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Australia trailing behind in renewable roll-out

Australia trailing behind in renewable roll-out

Australia is well behind the rest of the world when it comes to renewable energy projects, according to a DLA Piper partner.

Having recently returned to Australia from DLA Piper’s Abu Dhabi office, Stephen Webb (pictured), a partner in the firm’s Brisbane finance and projects group, has voiced his disappointment with the amount of renewable energy projects being developed in Australia, compared to countries such as Germany, Spain and South Africa.

“Australia is probably the most disappointing market in the sense that 90 per cent of our renewable work is offshore,” said Webb, explaining that he and his DLA colleagues are currently working on 51 different renewable projects in countries such as Thailand, Malaysia, Mongolia and South Africa.

“Since working [in Australia], I guess I’ve been a little bit disappointed with some of the lack of development of renewable projects in Australia.

“When I was in Abu Dhabi I started working on a solar project in South Africa and have continued working on that since returning to Australia. We’ve got a team in Brisbane and in Melbourne that work pretty closely together … and we’re working on a huge number of solar and renewable projects, mainly offshore.”

According to Webb, Australia’s lack of development in the renewable energy space is a result of the difficulty in obtaining project financing from Australia’s “conservative” banks, and a lack of encouragement from the Government to encourage retailers to invest in alternative forms of energy, other than wind.

Additionally, said Webb, Australia’s low cost of electricity compared to other countries is not helping.

“To get a large power project up and running; to encourage a developer to spend a significant amount of capital to build it, whether conventional or renewable, they need to get project financing from banks and they’re very conservative,” said Webb.

“The cost of electricity in Australia is about half of what it is in say, Japan. It’s considerably cheaper than any other country in Asia. It’s about 40 per cent of the cost of electricity in some of the European countries … because we have a market economy for power here and we’re passing that cost on to consumers, it’s a political issue at the moment, particularly with rising electricity costs.”

Webb said the difference between Australia and other countries, such as Germany, is that the governments in those countries have created long-term stability by guaranteeing a minimum feed-in tariff.

“The other countries that we’re working with, they all have the same model with a guaranteed feed-in tariff,” he said. “So Malaysia, Thailand, the Philippines, Korea and Japan are all looking at putting that in and they have legislation under way. So there is a lot of interest and India is the same.”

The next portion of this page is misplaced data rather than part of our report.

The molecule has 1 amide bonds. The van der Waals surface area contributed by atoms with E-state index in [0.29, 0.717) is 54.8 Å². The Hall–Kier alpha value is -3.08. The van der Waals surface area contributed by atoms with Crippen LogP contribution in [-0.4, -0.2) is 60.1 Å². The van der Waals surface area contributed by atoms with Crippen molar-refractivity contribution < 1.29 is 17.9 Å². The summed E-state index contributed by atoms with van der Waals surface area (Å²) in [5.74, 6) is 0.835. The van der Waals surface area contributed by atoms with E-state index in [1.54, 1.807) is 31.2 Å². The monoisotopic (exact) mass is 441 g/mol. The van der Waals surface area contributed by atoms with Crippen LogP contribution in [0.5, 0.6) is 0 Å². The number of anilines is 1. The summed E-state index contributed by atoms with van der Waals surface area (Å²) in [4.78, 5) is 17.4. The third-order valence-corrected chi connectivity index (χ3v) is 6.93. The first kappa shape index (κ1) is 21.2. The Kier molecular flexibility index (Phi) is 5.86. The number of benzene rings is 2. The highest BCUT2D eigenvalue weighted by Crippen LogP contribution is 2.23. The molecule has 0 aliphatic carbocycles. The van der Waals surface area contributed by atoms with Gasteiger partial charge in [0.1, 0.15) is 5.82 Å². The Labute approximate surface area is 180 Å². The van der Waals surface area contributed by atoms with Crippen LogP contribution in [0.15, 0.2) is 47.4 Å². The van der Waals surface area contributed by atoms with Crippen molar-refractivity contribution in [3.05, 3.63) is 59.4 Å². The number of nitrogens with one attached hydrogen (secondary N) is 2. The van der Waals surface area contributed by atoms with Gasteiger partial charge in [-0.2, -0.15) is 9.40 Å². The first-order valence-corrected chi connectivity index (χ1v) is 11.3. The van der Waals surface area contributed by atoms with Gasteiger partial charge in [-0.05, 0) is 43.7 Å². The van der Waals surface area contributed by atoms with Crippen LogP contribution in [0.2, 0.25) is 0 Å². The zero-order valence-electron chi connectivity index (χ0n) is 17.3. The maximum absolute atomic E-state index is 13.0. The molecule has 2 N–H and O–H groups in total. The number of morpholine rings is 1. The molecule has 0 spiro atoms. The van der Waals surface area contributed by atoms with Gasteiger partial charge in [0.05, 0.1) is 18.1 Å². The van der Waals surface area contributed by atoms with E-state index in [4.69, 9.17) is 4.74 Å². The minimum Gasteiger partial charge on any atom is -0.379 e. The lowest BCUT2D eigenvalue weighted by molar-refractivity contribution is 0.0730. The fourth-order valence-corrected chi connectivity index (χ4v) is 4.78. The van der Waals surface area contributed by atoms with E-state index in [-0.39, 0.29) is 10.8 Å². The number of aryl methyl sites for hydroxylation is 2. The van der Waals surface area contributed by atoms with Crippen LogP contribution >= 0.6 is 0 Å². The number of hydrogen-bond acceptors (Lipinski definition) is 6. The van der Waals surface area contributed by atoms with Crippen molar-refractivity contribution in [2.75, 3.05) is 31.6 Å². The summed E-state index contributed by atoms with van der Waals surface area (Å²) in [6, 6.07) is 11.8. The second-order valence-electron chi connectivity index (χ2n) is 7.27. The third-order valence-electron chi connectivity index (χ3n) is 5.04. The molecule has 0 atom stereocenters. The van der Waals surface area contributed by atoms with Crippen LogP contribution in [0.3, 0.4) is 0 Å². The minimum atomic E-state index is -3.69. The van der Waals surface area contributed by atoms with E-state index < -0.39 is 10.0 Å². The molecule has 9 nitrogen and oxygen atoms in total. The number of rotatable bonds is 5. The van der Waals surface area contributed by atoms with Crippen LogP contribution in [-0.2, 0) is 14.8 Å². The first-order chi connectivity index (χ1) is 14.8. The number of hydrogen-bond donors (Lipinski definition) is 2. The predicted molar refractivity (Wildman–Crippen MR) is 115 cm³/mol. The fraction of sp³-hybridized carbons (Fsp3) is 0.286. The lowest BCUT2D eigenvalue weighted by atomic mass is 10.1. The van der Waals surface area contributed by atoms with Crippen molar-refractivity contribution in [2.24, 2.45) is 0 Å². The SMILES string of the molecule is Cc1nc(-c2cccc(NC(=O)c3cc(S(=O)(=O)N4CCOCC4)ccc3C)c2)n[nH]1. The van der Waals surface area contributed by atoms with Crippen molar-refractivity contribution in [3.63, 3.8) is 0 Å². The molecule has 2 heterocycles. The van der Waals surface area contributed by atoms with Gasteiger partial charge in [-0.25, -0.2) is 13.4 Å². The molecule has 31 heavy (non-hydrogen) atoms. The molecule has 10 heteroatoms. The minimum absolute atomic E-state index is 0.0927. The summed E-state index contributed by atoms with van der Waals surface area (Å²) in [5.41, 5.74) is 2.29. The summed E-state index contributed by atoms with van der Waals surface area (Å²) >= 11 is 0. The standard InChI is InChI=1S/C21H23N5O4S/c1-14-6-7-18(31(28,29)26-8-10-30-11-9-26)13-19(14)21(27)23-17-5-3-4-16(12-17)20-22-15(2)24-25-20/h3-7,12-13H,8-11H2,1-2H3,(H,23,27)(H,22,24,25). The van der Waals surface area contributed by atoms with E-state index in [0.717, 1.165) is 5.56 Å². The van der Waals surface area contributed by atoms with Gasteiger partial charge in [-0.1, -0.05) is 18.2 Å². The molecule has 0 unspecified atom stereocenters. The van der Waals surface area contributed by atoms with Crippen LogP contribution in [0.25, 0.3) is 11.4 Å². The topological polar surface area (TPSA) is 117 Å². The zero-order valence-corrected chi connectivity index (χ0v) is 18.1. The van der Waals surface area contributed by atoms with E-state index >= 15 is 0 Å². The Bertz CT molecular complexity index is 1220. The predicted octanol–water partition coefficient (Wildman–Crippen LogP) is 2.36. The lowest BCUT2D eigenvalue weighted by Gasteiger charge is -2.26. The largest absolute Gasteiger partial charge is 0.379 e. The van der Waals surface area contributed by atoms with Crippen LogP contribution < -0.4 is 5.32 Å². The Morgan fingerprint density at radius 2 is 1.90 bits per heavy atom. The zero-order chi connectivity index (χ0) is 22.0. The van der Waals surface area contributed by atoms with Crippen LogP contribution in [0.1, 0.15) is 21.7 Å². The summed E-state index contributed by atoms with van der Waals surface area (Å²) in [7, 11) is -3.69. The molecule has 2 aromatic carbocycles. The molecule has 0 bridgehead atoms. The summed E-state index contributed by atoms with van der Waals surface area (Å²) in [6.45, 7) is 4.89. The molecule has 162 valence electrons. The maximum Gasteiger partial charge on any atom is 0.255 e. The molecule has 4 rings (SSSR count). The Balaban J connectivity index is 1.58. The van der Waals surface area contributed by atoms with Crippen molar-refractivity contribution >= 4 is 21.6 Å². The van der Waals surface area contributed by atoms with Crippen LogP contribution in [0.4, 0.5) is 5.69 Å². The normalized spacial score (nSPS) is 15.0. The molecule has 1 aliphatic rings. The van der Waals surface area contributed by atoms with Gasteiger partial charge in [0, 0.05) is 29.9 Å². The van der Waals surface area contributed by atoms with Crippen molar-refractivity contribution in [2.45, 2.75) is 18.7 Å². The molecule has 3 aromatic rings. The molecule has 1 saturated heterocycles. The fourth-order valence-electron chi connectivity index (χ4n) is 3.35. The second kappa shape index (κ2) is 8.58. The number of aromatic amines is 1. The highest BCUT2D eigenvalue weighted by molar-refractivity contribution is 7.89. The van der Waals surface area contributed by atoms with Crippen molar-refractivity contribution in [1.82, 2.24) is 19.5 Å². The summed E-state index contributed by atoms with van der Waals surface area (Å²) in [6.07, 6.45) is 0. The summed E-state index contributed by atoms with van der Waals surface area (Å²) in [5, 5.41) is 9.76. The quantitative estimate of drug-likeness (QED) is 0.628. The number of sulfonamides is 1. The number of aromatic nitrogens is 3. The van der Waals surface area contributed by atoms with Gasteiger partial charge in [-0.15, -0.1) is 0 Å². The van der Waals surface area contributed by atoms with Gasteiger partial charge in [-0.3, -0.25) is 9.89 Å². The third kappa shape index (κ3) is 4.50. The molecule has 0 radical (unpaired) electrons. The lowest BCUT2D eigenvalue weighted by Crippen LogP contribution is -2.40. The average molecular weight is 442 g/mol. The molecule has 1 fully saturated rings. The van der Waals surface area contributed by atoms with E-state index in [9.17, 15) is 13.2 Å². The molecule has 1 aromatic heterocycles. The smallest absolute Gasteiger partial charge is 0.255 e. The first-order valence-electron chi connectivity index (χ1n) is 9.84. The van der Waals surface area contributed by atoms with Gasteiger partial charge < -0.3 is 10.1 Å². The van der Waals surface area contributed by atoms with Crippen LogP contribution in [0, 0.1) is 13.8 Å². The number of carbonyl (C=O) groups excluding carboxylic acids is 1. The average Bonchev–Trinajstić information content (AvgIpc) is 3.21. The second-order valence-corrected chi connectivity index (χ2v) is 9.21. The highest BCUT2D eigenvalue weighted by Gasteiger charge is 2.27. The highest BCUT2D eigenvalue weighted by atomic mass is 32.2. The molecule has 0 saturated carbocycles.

Leading the way in Australia, according to Webb, is the ACT Government, which recently issued a request for proposals to support the development of up to 40 megawatts of large-scale solar generation capacity in the state.

Forty-nine proposals were received in a reverse auction process, which closed on 10 April, with 27 of the proposals nominated for the fast-track stream of the assessment process.  

“It’s really the first major initiative by governments, other than the [Solar] Flagship Program, to really encourage solar projects in Australia,” said Webb, adding that DLA is acting for one of the bidding developers.

“A lot of people are watching the level of interest in the project and I think it’s been pretty overwhelming.”

While the ACT Government’s move to encourage renewable energy development is a positive, Webb said the Federal Government needs to impose a quota on retailers for not only wind but other forms of technology to encourage investment.

“The Federal Government has not been inclined to do that – distinguish between the different technologies – but that’s exactly what is happening in other successful countries,” he said.

“There is so much uncertainty in the sector around the carbon tax and renewable policy. So it’s difficult for those in the industry at the moment, and new developers coming in, but what I’m hopeful for is that the ACT auction process will be a success and encourage some other state or local governments to do something similar – and for the Federal Government to create some policies.”

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Australia trailing behind in renewable roll-out
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